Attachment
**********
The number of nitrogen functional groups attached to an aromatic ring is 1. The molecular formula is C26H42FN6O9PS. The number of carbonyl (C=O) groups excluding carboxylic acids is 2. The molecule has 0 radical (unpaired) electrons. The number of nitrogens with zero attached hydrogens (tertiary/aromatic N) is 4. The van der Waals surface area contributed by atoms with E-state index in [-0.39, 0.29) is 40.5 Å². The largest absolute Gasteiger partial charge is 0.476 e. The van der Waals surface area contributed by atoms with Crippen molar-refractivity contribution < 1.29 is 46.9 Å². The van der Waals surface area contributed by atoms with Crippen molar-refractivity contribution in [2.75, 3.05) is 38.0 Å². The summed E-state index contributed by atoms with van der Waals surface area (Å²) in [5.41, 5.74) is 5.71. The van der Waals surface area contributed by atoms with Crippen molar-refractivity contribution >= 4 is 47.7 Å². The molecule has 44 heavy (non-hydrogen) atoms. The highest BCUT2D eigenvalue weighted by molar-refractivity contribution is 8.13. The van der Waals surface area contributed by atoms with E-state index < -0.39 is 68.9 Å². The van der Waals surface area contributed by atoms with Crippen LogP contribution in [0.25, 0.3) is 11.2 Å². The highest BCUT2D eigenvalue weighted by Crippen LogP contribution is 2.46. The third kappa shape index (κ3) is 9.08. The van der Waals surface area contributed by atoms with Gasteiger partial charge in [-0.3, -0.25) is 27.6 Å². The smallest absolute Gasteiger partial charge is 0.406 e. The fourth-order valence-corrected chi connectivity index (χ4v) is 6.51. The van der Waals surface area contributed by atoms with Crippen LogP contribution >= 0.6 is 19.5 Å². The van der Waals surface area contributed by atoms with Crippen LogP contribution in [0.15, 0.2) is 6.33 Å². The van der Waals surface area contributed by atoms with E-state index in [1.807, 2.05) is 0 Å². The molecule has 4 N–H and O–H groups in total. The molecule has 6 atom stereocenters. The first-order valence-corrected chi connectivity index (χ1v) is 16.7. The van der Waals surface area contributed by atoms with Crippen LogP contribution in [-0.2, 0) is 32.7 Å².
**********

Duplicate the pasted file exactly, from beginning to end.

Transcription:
The number of nitrogen functional groups attached to an aromatic ring is 1. The molecular formula is C26H42FN6O9PS. The number of carbonyl (C=O) groups excluding carboxylic acids is 2. The molecule has 0 radical (unpaired) electrons. The number of nitrogens with zero attached hydrogens (tertiary/aromatic N) is 4. The van der Waals surface area contributed by atoms with E-state index in [-0.39, 0.29) is 40.5 Å². The largest absolute Gasteiger partial charge is 0.476 e. The van der Waals surface area contributed by atoms with Crippen molar-refractivity contribution < 1.29 is 46.9 Å². The van der Waals surface area contributed by atoms with Crippen molar-refractivity contribution in [2.75, 3.05) is 38.0 Å². The summed E-state index contributed by atoms with van der Waals surface area (Å²) in [5.41, 5.74) is 5.71. The van der Waals surface area contributed by atoms with Crippen molar-refractivity contribution >= 4 is 47.7 Å². The molecule has 44 heavy (non-hydrogen) atoms. The highest BCUT2D eigenvalue weighted by molar-refractivity contribution is 8.13. The van der Waals surface area contributed by atoms with E-state index < -0.39 is 68.9 Å². The van der Waals surface area contributed by atoms with Crippen LogP contribution in [0.25, 0.3) is 11.2 Å². The highest BCUT2D eigenvalue weighted by Crippen LogP contribution is 2.46. The third kappa shape index (κ3) is 9.08. The van der Waals surface area contributed by atoms with Gasteiger partial charge in [-0.3, -0.25) is 27.6 Å². The smallest absolute Gasteiger partial charge is 0.406 e. The fourth-order valence-corrected chi connectivity index (χ4v) is 6.51. The van der Waals surface area contributed by atoms with Crippen LogP contribution >= 0.6 is 19.5 Å². The van der Waals surface area contributed by atoms with Crippen LogP contribution in [0.15, 0.2) is 6.33 Å². The van der Waals surface area contributed by atoms with E-state index in [1.807, 2.05) is 0 Å². The molecule has 4 N–H and O–H groups in total. The molecule has 6 atom stereocenters. The first-order valence-corrected chi connectivity index (χ1v) is 16.7. The van der Waals surface area contributed by atoms with Crippen LogP contribution in [-0.2, 0) is 32.7 Å².